It could not have been an easy "pitch": set in the high octane world of competitive chess, The Queen's Gambit is the story of a wholly fictional female player in the 1950s and 60s. Orphaned, she learns to play chess and turns out to be very good at it. She eventually gets adopted and wins a lot of chess matches. Then she loses a couple. Then she wins again. That is basically it.
There are no great twists or reversals or reveals, none of the stuff the scriptwriting books tell us really make a story exciting. There are no real villains or seemingly insurmountable obstacles. There is a subplot, and it cannot be called any more than that, about our heroine's apparent reliance on prescription medication and her drinking too much on occasion, but this is not at heart one of those powerful stories about overcoming addiction and alcoholism.
That The Queen's Gambit, having broken all the rules, was such a big hit with viewers and critics alike is due simply to it being a beautiful piece of craftsmanship - in its storytelling, its playing, and its production.
Apart from the easy to forget fact that its protagonist, Beth Harmon, is fictional, the structure of The Queen's Gambit is that of an old fashioned "biopic" or "miniseries" about a real person. The familiarity of this structure actually tricks us into thinking of Beth as a real person even when we know she is not. The absence of all those dramatic twists and reversals helps this process and actually makes the story more compelling. Audiences have become so used to those crude devices that they see them coming a mile away. We take it for granted that we are going to be surprised so that it comes as a surprise, a pleasant surprise, when things work out as they probably would in the real world.
The script seems to toy quite deliberately with our expectations. We think we know where it is going when we see the stern looking ladies at the dour orphanage, the old janitor who looks like a creepy loner, and the beaten down adoptive mother whose dreams have been destroyed. We are wrong, sometimes very wrong.
One of the great strengths of the characterisation is that it understands that hardly anyone is totally evil, and most people like to think of themselves as kind and helpful. There is nothing cruel about those stern ladies: they are doing a difficult job and their discipline is not unreasonable; their routine use of tranquilizers on young children, shocking as it now seems, was urged by "expert" opinion at the time; and when the director of the orphanage says it is not right for a young girl to spend so much time playing chess in the basement with the janitor, one can see her point of view - and then she immediately suggests alternative arrangements. The lonely janitor hides a truly noble soul. Instead of sinking into bitterness and imposing it on Beth, the adoptive mother helps her reach for own dreams.
Initial antagonists among Beth's fellow chess players soon become friends and very obliging allies. At one point, a girl who gets her drunk on the eve of a big match seems as if she might be something more sinister, but the possibility is never developed. Even the closest person there is to a villain, Beth's adoptive father, who goes back on his promise to give her a house, can hardly be called evil since, as he points out, he worked for years to make the payments on it.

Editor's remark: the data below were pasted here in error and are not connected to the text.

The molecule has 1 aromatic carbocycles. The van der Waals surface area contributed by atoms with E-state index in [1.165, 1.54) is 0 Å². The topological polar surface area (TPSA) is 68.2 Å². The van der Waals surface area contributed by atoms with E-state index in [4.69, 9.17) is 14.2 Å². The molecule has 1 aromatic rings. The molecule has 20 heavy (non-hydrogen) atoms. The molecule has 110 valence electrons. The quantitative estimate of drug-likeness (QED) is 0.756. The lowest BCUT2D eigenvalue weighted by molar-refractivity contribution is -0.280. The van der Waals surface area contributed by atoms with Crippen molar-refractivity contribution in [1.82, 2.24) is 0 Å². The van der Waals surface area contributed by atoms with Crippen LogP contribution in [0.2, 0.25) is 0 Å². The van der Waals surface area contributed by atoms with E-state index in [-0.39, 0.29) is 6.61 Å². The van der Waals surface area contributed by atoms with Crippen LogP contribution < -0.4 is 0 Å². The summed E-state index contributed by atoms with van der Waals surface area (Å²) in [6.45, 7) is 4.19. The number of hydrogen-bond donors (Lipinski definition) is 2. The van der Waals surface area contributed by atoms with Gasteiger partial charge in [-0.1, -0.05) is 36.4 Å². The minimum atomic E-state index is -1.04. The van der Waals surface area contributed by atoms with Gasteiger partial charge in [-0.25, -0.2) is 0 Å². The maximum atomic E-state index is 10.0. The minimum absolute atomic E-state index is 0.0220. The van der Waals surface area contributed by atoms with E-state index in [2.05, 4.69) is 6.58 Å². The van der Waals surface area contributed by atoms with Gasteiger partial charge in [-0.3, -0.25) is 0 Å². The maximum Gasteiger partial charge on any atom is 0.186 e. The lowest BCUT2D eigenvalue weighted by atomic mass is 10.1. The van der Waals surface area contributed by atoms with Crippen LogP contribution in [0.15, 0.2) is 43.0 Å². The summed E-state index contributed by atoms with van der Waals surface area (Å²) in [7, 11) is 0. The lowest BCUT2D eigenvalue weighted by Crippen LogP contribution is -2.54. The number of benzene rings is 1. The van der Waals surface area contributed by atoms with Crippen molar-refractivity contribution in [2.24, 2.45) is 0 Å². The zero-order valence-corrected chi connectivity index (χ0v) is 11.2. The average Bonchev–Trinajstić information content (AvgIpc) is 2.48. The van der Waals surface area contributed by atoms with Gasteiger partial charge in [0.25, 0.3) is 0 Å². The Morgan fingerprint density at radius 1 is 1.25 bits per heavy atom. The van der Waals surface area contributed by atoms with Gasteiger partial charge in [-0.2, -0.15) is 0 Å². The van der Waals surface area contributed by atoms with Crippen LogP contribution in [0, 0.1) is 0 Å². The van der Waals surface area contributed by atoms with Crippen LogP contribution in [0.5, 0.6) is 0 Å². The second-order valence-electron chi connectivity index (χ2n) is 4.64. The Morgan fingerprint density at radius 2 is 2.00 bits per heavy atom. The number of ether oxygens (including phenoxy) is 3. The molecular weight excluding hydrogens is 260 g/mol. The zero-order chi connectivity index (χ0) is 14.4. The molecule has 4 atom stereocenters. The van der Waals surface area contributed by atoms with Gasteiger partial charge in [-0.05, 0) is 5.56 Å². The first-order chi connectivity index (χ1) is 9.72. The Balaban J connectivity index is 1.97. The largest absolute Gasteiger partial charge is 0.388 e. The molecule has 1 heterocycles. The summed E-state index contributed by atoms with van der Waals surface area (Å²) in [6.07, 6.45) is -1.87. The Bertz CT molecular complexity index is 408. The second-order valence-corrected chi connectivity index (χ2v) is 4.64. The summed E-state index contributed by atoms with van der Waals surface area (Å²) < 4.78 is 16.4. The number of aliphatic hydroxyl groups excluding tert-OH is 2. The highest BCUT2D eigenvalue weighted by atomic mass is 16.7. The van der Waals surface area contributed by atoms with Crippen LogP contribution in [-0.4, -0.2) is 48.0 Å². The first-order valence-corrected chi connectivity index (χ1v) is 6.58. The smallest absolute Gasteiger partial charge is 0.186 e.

It does not need to be emphasised that chess has always been seen as very much a male activity. Until recently all Grandmasters were men. To show a woman playing and beating them, especially in the 1960s, is therefore in itself a feminist statement. In making that statement, The Queen's Gambit does not over-egg the pudding. The usual clichés are avoided. There are no foolish men angered at the very thought of a woman playing chess with nothing better to do than obstruct her. Beth is not oppressed. She does not go to court or lead a march on Congress for the sake of women everywhere, complete with stirring music. Her only real difficulties, easily overcome, are social expectations. Her adoptive mother, later a strong supporter of her chess career, once asks if she would not rather have dancing lessons, and the boys on the door at her first chess tournament suggest, politely, that she might do better in the beginner's section - not because they are misogynist but because she is in fact, at that point, a beginner.
The only person who exclaims that girls do not play chess is the janitor, Mr Shaibel, who then proceeds to teach her the game and proves her greatest benefactor. Other shows with a political point to make could learn from this. If you have a message you want to give to the audience, it is more likely to get through if you do not scream it at them. Persuade them to want to associate themselves with the supportive people, even if that means overcoming initial reservations, rather than lambast them for being unsupportive.
The soul of the production is a truly amazing performance by Anya Taylor-Joy as Beth. She takes the character from an awkward teenager through growing awareness of her sexuality - her use of it to distract a young Russian player is as cringeworthy as it is compelling - to self confident womanhood with a technical skill incredible in one so young.
That skill solves the practical problem of how to dramatise chess, which is not exactly the most thrilling of spectator sports (a fact satirised cleverly in 'Comrade Detective'). We do not need to pay attention to the board at all. We can follow the progress of a match by looking at the emotions on Beth's face. One sees why Taylor-Joy got a whole shelf of Awards for the role.